Therasense Decision “Tightens The Standards” For Proving Inequitable Conduct

Jeanne Gills, Partner at Foley & Lardner and Practice Center Contributor, sent in this article she wrote with colleague Courtenay C. Brinckerhoff, discussing yesterday’s much anticipated Therasense, Inc. v. Becton, Dickinson & Co. decision.

On May 25, 2011, in a split decision, the U.S. Court of Appeals for the Federal Circuit decided Therasense, Inc. et al. v. Becton, Dickinson & Co. et al, Case No. 08-1511 et al., which it heard en banc to address the law of inequitable conduct, and to consider in particular whether the materiality-intent balancing framework should be modified and, if so, how.  The court’s decision “tightens the standards” for proving inequitable conduct, holding that evidence of intent should be considered independently from materiality, and that materiality generally must be proven by a “but-for” test, except in cases of “egregious misconduct, such as the filing of an unmistakably false affidavit.”

The court issued three decisions: (1) the opinion of the court, filed by Chief Judge Rader and joined by Judges Newman, Lourie, Linn, Moore, and Reyna in full, and O’Malley in Part V; (2) an opinion by Judge O’Malley, concurring-in-part and dissenting-in-part; and (3) a dissenting opinion by Judge Bryson, joined by Judges Gajarsa, Dyk, and Prost. (more…)

AMP v. U.S.P.T.O.: Oral Argument at the Federal Circuit

Yesterday, the much anticipated oral argument in the AMP v. USPTO aka the Myriad Case took place at the Court of Appeals for the Federal Circuit.  Fortunately for us, Ryan B. Chirnomas, Partner at Westerman, Hattori, Daniels & Adrian attended the argument and has passed along this article summarizing the day’s events.

On April 4, 2011, the Appellant, Appellee and the U.S. Government presented oral argument before the Court of Appeals for the Federal Circuit in AMP v. USPTO, which deals with gene patenting.  The parties in this case are the Association for Molecular Pathology, along with many other medical organizations, doctors and patients on one side, and the U.S.P.T.O., Myriad Genetics, Inc., and the University of Utah Research Foundation on the other side.  Many amicus briefs have been filed as well.  The argument was heard by a panel consisting of Judges Bryson, Lourie and Moore, and was attended by approximately 200 people.   Due to the complexity of the subject matter and the presence of Government, the Court granted each side approximately 30 minutes of argument, instead of the usual 15 minutes.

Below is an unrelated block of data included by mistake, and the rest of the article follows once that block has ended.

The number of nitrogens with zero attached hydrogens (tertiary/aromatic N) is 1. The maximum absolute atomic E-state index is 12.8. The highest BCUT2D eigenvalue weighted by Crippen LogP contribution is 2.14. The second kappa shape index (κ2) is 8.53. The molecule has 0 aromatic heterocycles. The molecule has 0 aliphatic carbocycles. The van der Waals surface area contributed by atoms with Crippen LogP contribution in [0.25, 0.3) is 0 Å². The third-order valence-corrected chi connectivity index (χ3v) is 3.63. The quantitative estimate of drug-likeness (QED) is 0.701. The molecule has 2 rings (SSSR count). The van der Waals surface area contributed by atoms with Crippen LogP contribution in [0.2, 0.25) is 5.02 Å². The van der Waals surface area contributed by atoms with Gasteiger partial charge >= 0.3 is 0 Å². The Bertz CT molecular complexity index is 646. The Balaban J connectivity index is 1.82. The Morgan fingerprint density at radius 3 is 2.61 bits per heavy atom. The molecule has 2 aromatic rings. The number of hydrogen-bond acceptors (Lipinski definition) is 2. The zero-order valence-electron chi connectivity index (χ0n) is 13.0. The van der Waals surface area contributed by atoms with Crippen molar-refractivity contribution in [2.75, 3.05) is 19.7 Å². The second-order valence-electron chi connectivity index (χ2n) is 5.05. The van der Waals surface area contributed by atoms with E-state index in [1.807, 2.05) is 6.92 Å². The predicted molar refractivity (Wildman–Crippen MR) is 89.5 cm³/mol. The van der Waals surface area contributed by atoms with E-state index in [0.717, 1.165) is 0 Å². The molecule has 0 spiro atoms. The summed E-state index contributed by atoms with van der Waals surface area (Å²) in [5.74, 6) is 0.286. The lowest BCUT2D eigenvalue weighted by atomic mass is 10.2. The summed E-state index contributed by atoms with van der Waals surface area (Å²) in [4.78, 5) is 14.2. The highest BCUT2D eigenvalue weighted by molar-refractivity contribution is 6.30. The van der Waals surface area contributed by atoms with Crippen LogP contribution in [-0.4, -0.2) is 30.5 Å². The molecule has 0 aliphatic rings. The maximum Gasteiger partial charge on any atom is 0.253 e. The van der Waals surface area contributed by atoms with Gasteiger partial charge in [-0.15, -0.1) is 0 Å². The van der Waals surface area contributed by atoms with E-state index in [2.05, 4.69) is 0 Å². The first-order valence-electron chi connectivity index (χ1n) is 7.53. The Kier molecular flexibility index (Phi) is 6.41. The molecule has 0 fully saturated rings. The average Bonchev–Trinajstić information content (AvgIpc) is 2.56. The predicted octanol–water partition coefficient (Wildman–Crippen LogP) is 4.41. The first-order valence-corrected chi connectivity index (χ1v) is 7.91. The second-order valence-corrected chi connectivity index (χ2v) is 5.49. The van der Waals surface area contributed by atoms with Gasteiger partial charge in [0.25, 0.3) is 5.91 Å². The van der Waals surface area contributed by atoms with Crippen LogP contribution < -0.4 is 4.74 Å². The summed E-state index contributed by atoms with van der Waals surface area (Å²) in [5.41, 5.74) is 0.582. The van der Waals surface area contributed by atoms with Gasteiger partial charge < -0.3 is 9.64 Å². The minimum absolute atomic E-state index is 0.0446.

Interestingly, although the parties seemed eager to discuss the merits, approximately half of the time for the Appellant and Appellee was spent discussing the issue of jurisdiction and standing.  In particular, Judge Moore seemed very interested in this issue.  The Appellants, led by Myriad, argued that there was no immediate controversy between the parties, since Myriad had not contacted any of the parties in over ten years.  However, Judge Moore questioned whether those parties previously threatened by Myriad were still refraining from making and using the claimed subject matter due to a continuing fear of litigation over the past decade.  (more…)

A New Doctrine of Equivalents? CAFC Defines “Use” Under §271

Gene Quinn, of IPWatchdog and Practice Center Contributor, passed along this article on the recent Federal Circuit decision Centillion Data Systems, LLC v. Qwest Communications International, Inc..  In the article, Quinn discusses the opinion and questions whether it will “breathe new life into the doctrine of equivalents” given the Court’s determination of the meaning of “use” of a system as a matter of law under 35 U.S.C. 271 (a).